The MIT Sloan School of Management's Diversity and Community Committee has been partnering with professors Mary Rowe (MIT Ombuds Office) and Maureen Scully (University of Massachusetts, Boston, formerly at MIT Sloan) since 1997 to build a portfolio of active bystander videos and diversity teaching materials. Over this past Independent Activities Period (IAP), logistical overseers Debbie Berechman, executive director of the MBA program, and David Chotin, MBA program administrative assistant, worked with the two professors and nine dedicated students to create several more bystander videos. These videos will serve as diversity, leadership and ethics-related teaching materials in upcoming Sloan Innovation Period (SIP) workshops, as well as teaching materials elsewhere at MIT.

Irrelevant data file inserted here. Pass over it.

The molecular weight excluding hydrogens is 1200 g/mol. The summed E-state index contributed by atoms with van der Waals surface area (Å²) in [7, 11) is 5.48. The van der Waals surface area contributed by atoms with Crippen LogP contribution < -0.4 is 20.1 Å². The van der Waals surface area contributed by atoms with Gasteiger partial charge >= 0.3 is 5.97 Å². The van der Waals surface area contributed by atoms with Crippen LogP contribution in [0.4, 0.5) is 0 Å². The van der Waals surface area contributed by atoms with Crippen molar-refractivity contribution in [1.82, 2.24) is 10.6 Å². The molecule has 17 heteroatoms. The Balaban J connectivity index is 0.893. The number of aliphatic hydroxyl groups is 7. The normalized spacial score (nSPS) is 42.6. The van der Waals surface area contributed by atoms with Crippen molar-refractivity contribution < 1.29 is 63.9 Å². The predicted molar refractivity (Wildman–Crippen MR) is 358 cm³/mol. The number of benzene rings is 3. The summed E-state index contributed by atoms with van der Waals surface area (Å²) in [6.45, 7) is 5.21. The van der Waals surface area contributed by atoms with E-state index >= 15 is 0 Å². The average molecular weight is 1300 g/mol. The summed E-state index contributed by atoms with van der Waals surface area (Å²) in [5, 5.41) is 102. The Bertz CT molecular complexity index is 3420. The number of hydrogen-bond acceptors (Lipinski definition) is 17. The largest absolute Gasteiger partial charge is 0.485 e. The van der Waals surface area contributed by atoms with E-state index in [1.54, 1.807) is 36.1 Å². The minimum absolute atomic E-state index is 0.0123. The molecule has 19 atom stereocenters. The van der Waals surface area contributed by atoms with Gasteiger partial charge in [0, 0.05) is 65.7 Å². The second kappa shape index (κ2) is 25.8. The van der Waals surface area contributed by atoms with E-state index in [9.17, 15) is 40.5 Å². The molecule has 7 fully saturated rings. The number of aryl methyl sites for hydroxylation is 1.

The entire group, which included MIT Sloan Deputy Dean JoAnne Yates, as well as other faculty and staff volunteers, worked to create a series of three-to-five-minute improvisational video vignettes with themes such as race, LGBT, gender, academic integrity, alcohol use, inclusivity/exclusion and bullying. Many of the videos were multi-faceted to provide richer teaching potential, such as “layering a situation” with power or gender dynamics.
Despite a postponement due to a snowstorm, nine students were able to make the rescheduled taping that took place over of the course of two busy and intensive days. Anton Safronov, MBA ’11; Michal Vagman, MBA ’11; Ron Lev, MBA ’11; Romero Hayman, MBA ’12; Masato Kanato, SF ’11; Han Suk (Anthony) Suh, SF ’11; Jonas Divine, MBA ’11; and Jeffrey Bazar, SF ’11, worked together to create the new videos. In return they received independent study credit for their work. More importantly, the students gained valuable hands-on training that they will not only be able to use in everyday life, but also over the course of their careers as managers and leaders. As an added bonus, the students have become fast friends who have spent a great deal of time together since the project ended.